• Skype wants ‘the world to call for free’, but still makes its margin from the extras it offers which allow Skypers to interact with the world of traditional telephony.

    For these magicians, a little prestidigitation to keep the brand simple also makes it easier to expand or change the real business plan without having to worry whether its on-brand or not, and without really letting consumers into the secret that they’ve been charmed into doing all the hard work of building the market for them.

  • It’s not just consumers being roped in to create the very markets in which the dotcoms wish to sell. The most savvy of these businesses offer out their services for others to innovate with.

    Got a clever idea for a location-based service? Use Google Maps for the interface, and concentrate on the bit of your business that’s unique. Want to add voice chat to your dating site? You don’t need to spend millions on infrastructure, just build it using Skype. Google, Skype, Flickr and the rest make it easy for other people’s clever ideas to come to market: each business using their services increases their media surface and earns them some incremental revenue. Individual bloggers might add a few new pages for Google ads — a startup using Google Maps might just kick-start a whole new category of media in its own right. Lowering the bar for other clever businesses is a low-risk investment in the 99.9999% of innovation that happens outside the established dotcoms themselves.

    These then are what the volume businesses for the 21st century look like — billion-dollar enterprises with cuddly, fun brands and friend-get-friend appeal, which offer access to their core services ‘for free’ to other innovators in return for new media opportunities in the ecosystems they encourage to flourish around them. And so far, it works: not only are these upstarts making obscene amounts of money, they’ve jump-started a new wave of creative systems and services. Look on their works ye traditional media giants, and despair.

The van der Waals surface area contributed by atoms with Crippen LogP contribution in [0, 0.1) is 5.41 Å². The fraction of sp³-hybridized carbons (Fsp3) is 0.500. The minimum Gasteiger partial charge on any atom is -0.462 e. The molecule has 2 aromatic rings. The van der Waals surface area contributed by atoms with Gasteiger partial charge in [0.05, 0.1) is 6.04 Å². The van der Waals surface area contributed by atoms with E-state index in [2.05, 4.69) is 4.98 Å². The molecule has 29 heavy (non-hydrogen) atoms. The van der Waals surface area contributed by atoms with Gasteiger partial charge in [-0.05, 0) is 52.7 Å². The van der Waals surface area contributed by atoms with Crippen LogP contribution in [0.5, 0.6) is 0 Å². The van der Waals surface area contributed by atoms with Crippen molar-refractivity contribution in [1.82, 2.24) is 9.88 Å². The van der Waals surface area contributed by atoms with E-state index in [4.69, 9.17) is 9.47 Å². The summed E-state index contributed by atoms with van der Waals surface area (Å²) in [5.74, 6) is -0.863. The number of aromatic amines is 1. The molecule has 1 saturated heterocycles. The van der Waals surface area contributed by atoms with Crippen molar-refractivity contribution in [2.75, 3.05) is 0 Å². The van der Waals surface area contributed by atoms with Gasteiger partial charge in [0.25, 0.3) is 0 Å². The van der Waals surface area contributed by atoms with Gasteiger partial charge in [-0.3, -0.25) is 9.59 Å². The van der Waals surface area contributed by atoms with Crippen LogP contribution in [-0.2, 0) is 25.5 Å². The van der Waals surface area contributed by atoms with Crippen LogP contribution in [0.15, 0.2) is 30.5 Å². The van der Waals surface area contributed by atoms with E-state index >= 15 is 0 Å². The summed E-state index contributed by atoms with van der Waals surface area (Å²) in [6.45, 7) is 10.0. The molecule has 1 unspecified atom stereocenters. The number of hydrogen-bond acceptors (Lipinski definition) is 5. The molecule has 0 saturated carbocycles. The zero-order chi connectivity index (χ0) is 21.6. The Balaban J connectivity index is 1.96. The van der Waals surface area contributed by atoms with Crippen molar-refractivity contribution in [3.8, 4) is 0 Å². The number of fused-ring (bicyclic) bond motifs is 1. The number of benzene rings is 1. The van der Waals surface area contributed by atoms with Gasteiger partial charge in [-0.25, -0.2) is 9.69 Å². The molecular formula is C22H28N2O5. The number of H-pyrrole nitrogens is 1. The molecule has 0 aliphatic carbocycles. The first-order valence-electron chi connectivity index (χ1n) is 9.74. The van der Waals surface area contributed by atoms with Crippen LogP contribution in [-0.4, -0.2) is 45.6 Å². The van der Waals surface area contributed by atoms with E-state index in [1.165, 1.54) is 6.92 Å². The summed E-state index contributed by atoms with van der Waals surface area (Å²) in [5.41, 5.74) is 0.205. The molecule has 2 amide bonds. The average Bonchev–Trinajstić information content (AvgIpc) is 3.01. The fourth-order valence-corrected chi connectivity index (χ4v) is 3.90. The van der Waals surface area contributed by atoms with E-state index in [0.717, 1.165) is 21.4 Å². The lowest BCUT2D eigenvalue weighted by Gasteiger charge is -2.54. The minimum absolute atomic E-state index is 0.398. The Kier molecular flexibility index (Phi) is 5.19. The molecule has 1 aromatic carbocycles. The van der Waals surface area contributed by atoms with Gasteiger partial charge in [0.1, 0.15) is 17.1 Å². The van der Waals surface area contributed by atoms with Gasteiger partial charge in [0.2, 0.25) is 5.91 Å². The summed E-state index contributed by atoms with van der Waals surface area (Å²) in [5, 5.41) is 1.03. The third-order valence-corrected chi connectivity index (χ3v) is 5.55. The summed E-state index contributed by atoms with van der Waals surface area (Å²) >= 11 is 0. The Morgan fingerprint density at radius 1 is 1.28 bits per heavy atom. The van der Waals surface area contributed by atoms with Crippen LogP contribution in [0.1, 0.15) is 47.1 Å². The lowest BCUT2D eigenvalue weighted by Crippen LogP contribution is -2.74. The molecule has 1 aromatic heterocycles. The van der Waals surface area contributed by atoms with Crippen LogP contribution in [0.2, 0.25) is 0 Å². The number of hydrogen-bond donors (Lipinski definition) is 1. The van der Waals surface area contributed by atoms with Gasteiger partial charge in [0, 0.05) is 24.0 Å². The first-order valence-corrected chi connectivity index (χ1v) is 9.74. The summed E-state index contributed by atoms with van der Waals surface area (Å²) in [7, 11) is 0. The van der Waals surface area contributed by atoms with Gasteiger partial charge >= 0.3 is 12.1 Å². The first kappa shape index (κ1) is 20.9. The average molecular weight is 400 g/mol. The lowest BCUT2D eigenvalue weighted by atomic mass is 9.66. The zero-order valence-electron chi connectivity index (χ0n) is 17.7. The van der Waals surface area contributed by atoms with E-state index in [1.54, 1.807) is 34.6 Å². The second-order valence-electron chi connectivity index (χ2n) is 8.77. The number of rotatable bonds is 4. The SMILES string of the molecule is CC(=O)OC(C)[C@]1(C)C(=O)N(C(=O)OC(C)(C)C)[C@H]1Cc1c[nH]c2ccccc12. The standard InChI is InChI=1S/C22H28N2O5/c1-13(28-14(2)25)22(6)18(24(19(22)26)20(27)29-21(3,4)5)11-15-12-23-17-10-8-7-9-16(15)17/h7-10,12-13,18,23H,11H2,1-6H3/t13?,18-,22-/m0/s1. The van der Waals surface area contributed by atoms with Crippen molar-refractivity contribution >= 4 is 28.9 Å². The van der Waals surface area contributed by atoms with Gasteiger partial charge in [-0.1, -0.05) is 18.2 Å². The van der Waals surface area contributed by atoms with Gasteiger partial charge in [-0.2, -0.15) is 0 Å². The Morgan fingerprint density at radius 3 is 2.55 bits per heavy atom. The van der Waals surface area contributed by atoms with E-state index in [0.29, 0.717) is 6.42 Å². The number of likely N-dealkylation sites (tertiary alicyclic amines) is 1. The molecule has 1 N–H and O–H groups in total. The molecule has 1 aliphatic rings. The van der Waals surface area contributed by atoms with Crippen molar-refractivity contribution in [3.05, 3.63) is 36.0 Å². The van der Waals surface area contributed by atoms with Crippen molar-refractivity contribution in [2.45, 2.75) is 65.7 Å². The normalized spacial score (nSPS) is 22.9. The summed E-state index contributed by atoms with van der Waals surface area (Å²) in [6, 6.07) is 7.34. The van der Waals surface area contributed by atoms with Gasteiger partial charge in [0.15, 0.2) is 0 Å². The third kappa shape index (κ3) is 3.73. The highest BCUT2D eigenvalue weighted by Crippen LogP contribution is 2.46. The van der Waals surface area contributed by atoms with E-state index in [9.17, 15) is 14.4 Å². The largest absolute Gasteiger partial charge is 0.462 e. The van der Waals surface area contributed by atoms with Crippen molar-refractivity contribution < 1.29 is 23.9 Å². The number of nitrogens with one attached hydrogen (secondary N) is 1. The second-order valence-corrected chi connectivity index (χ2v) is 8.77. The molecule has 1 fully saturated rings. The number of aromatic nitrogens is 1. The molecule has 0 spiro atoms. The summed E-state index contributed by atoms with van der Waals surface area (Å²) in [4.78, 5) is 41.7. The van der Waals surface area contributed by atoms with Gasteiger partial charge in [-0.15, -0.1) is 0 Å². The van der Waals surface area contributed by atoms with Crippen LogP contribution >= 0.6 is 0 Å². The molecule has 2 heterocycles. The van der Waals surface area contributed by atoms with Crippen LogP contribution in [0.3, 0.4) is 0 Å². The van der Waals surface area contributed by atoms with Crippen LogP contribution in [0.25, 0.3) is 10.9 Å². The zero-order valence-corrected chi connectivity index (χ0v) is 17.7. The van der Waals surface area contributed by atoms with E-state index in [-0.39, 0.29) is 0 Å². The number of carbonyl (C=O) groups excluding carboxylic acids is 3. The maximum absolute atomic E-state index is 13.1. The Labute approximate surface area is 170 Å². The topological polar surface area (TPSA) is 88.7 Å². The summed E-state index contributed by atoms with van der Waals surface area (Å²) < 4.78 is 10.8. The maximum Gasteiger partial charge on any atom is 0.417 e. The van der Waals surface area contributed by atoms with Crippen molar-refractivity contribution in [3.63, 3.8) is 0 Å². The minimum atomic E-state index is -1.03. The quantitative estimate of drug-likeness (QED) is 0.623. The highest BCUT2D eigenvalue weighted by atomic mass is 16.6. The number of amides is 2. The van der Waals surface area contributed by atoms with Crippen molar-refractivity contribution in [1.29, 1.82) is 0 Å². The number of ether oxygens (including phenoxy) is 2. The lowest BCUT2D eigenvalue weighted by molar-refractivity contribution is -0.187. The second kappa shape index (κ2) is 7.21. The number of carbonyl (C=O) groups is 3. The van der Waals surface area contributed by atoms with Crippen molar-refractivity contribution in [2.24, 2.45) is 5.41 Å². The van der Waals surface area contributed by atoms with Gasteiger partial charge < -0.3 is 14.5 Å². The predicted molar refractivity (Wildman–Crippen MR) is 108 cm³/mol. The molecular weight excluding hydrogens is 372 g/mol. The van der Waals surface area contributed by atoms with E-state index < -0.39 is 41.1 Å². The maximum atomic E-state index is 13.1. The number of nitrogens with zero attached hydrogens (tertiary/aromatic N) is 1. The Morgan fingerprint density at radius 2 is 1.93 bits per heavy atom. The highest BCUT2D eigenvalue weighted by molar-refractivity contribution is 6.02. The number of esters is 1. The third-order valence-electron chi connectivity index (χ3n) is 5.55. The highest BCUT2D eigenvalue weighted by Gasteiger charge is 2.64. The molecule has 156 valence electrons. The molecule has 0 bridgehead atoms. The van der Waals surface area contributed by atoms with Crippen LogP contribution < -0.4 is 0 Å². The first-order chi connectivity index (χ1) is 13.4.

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Netscape founder Marc Andreessen has created Ning, a “playground for social applications”.

Call it Web 2.0, call it this year’s dotcom hype, call it what you want. The latest and coolest generation of websites are designed to be bent, broken and pasted together by users themselves. Well, users who can code, anyway. Photo-sharing site Flickr, Google Maps, and blog search engine Technorati are just a few sites which publish interfaces to their internal workings, so anyone with some programming skills can use their data to their own purposes — see for example our earlier story about online maps.

Ning takes things a step further — rather than providing a specific hackable service, Ning’s API provides general tools for building community and data-based online applications. Imagine the bastard child of Google Maps and Hotornot.com, but done by everyday users instead of people who really understand how to program. We’re a little doubtful — our resident geek observes that while it’s easy to Ning-up a work-alike of an existing site, real innovation takes some real coding skills.

More about this ‘mash up playground’ on the Googlemapsmania blog.